How The Hepatitis B Virus Is Transmitted

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How The Hepatitis B Virus Is Transmitted
How The Hepatitis B Virus Is Transmitted
Video: How The Hepatitis B Virus Is Transmitted
Video: What is Hepatitis B? | How is Hepatitis B Transmitted? 2023, February
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The cause of hepatitis is infection with a virus that belongs to a separate group of hepatnaviruses. Hepatitis B is still one of the most widespread diseases in the world - about four million cases of infection are recorded annually. How is hepatitis B virus transmitted?

How the hepatitis B virus is transmitted
How the hepatitis B virus is transmitted

Instructions

Step 1

You should know that the hepatitis B virus is very stable and persists for a long time in the external environment. It is transmitted by the hematogenous route - through blood. Infection occurs when the patient's blood enters the body of a healthy person.

Hepatitis can be transmitted through piercing and cutting objects - shaving blades, manicure sets, needles - when using tools that have not been properly treated. It should be remembered that in a dried blood stain - for example, on the tip of a needle or a razor blade - the virus can persist for about seven days.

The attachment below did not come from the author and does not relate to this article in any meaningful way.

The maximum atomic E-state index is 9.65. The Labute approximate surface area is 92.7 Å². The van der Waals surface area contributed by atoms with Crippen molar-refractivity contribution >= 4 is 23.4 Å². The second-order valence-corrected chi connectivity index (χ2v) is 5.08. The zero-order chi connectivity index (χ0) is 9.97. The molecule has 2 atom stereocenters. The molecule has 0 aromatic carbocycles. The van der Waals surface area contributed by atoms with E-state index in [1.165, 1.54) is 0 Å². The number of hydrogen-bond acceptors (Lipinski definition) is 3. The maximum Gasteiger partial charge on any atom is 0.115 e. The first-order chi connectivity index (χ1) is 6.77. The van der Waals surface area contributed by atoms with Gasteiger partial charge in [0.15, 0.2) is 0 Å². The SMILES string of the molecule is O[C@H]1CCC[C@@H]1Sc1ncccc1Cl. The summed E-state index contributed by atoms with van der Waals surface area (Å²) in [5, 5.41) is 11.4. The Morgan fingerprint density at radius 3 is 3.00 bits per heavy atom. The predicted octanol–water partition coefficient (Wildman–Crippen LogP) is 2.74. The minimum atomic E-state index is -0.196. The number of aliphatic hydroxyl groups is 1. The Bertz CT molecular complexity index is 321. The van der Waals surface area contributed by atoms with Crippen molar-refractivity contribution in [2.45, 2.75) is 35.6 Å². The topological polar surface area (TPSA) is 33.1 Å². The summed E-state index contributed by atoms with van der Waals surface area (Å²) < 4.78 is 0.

Based on this, we can say that the places of "high risk" are hairdressing, as well as tattoo and piercing parlors. A special risk group includes people who inject drugs.

Unfortunately, there are cases of hepatitis B infection in hospitals. For example, blood transfusion from a sick donor can also cause infection.

Step 2

This disease can be sexually transmitted. With sexual contact with a patient with hepatitis, the likelihood of transmitting the virus is approximately 30%.

Step 3

Another way of transmission of the virus is from mother to child. Infection can occur both during pregnancy and during childbirth. Unfortunately, the risk of chronic hepatitis in children born to mothers carrying the virus is quite high.

At the same time, despite the fact that the virus is also present in the breast milk of an infected mother, it does not pose a threat to the child. Breastfeeding is permitted.

Step 4

Infection with hepatitis B through everyday contact is theoretically possible, but in practice it is very unlikely. The virus is present in tears, saliva and other secretions of sick people, but its transmission is possible only through direct contact with damaged mucous membranes or the skin of another person. Even in this case, the risk of infection is very small.

Therefore, it is generally accepted that this virus is not transmitted by household contact.

Step 5

Vaccination is recommended to prevent contracting the disease. The vaccine, administered according to a certain scheme, will reliably protect your body from the hepatitis B virus. Immunity is maintained for at least 8-10 years.

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